The Corn Belt Liberty League, incorporated in 1938, was a grass roots organization founded by Macomb, Ill., farmers to protest the Agricultural Adjustment Act of 1938 (AAA). The main provisions of the AAA established acreage allotments, government payments to farmers who took land out of production, and market quotas and penalty taxes for overproduction. The goal of the AAA was to reduce farm surpluses and raise market prices. Libertarian farmers felt that the Act granted the federal government too much power over their livelihoods and, in effect, suppressed their individual rights.
The Corn Belt Liberty League organized to voice the concerns of these farmers, with the hope that Congress would yield to its demands and repeal the Agricultural Adjustment Act. Beginning in the spring of 1938, the League held rallies and published a magazine, American Liberty, to gain supporters throughout the Midwest. It garnered a great deal of media attention, and by the end of 1939 there were active memberships in over two dozen states, including Illinois, Indiana, Iowa, Kansas, Missouri, and Ohio. The League was particularly opposed by the American Farm Bureau, which had worked with legislators to enact the AAA. As a result of the groups' strained relations, many Leagie members cancelled their memberships in the Farm Bureau.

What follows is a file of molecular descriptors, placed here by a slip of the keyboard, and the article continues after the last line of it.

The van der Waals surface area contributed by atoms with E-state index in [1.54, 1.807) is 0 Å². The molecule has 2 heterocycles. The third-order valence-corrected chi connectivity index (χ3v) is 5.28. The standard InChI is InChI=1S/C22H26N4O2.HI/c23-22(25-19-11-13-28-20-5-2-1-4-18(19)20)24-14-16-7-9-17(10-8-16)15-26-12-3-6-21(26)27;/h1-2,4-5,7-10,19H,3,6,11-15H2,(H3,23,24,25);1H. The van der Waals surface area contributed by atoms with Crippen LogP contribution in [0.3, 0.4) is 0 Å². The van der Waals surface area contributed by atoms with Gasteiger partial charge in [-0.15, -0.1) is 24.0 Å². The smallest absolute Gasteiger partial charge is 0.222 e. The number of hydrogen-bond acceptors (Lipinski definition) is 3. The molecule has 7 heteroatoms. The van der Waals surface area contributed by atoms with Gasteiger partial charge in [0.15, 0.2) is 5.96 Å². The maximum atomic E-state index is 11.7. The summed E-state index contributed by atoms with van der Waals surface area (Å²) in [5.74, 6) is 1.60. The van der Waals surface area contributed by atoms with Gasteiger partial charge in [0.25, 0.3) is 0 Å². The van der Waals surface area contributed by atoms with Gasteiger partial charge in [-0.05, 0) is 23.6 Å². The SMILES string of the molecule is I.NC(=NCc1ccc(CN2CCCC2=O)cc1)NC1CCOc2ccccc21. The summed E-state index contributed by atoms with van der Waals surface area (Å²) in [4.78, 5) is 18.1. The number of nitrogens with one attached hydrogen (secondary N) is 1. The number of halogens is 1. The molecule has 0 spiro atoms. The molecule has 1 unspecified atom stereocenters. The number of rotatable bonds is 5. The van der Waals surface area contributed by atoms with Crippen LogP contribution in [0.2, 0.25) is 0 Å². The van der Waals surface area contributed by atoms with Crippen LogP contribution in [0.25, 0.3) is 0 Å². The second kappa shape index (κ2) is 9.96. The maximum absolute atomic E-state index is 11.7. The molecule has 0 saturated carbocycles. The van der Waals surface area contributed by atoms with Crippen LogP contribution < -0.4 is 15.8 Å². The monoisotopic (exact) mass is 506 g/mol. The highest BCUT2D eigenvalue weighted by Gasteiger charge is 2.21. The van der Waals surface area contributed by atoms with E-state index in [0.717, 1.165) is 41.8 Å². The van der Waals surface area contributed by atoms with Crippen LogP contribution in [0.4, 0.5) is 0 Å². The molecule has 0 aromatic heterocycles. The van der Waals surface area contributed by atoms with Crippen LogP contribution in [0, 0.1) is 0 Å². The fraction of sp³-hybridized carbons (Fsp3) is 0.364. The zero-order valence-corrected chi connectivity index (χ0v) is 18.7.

Although the League continued to grow in 1940-41, its leaders lacked time for the organization as well as for their individual farms. With the United States' entry into World War II, their activities ended, without repeal of the Agricultural Adjustment Act. The League officially dissolved in 1946.
This collection consists of two parts. Part I includes photocopies of contemporary documents related to the League, such as administrative files, correspondence, and agricultural legislation and publications. These materials were collected in 1990 from the home of Finley Foster, a League founder, by Lynnita Sommer, for a paper in Mark Leff's seminar at the University of Illinois. Foster had received a portion of the materials from G. Conn James, Secretary of the League. Sommer's work was later published as "Illinois Farmers in Revolt: The Corn Belt Liberty League," Illinois Historical Journal, 88:4 (Winter 1995). Part II of the collection consists of Sommer's writings and research files.
Lynnita Sommer (Brown) , director of the Douglas County Museum in Tuscola, Ill., donated the collection to the Library in 1995.